Spelling the product name right two out of three times ain’t bad. It’s worse.

Remember, every time you spell something wrong in a marketing email, you’re making it easier for the phishers.

And Sometimes Ends With A

June 22nd, 2016 by The Director

Security Starts at the POS.

In this case, POS means Point of Sale.

However, not everyone is familiar with the acronyms and argot you are, so be careful when using them without explaining them first. This applies to your interfaces as well as your written work.

Another Branding Failure

June 21st, 2016 by The Director

A couple weeks ago, I pointed out the some flaws with inconsistent application of the trademark symbol. Today, we’re going to look at a failure of branding in a news story.

Can you spot the branding failure in this story?

After the refi boom, can Quicken keep rocketing higher?:

Quicken Loans Inc, once an obscure online mortgage player, seized on the refinancing boom to become the nation’s third largest mortgage lender, behind only Wells Fargo & Co and JPMorgan Chase & Co.

Now, with the refi market saturated, Quicken faces a pivotal challenge — convincing home buyers to trust that emotional transaction to a website instead of the banker next door.

Okay, can anyone not named Hilary spot the problem?

Quicken Loans and Quicken are two different things and have been owned by two different companies since 2002. For fourteen years.

Me, I know the difference because earlier this year I did some testing on a Quicken Loans promotion, and the developers put simply Quicken into some of the legalesque opt-in and Terms of Service check boxes. So I researched it. And then made them use Quicken Loans in the labels instead.

After reading the story, I reached out to someone at Quicken Loans to see if they use “Quicken” internally informally, and she said $&#&^$! yes (I’m paraphrasing here to maintain her reputation). So maybe the journalist had some communication with internal people who used “Quicken” instead of the company name, or perhaps that’s what everybody but me does.

However, informal nomenclature aside, Quicken Loans != Quicken, and to refer to it as such could have consequences. If this story hit the wires and Intuit’s stock dropped a bunch, ay! Or something more sinister, which in this case means unintended and unforeseen consequences.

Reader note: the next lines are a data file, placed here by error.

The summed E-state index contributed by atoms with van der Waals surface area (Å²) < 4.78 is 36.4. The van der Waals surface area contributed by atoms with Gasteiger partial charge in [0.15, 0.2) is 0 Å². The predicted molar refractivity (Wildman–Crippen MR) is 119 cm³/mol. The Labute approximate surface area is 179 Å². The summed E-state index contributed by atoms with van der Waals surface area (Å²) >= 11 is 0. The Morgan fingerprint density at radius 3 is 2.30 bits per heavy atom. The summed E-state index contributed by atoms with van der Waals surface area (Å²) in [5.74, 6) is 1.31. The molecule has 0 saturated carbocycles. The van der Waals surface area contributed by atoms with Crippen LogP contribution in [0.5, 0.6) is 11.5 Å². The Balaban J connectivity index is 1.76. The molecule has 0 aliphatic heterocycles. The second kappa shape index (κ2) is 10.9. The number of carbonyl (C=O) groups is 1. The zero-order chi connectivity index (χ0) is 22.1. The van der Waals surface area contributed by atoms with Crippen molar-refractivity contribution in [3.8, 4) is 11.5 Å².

My point is to take a little time to research the approved use of trademarks, brand names, and company names before you start testing or writing about them. Don’t trust the developers (or journalists, apparently) to have done this for you.

QA Music: Where The Wild Things Are Running

June 20th, 2016 by The Director

Against the Current, “Running With The Wild Things”:

I like the sound of them; I’m going to pick up their CD.

When the last CD is sold in this country, you know who’ll buy it. Me.

(Link via.)

An Oldie, But An Oldie

June 14th, 2016 by The Director

Round round work around
I work around
Yeah
work around round round I work around
I work around
work around round round I work around
From job to job
work around round round I work around
It’s a real cool app
work around round round I work around
Please don’t make it snap

I’ve got little bugs runnin’ in and out of the code
Don’t type an int or it will implode

My buttons don’t click, the users all moan
Yeah, the GUIS are buggy but the issues are known

I work around
work around round round I work around
From town to town
work around round round I work around
It’s a real cool app
work around round round I work around
Please don’t make it snap
work around round round I work around
I work around
Round
work around round round oooo
Wah wa ooo
Wah wa ooo
Wah wa ooo

We always make a patch cause the clients get mad
And we’ve never missed a deadline, so it isn’t so bad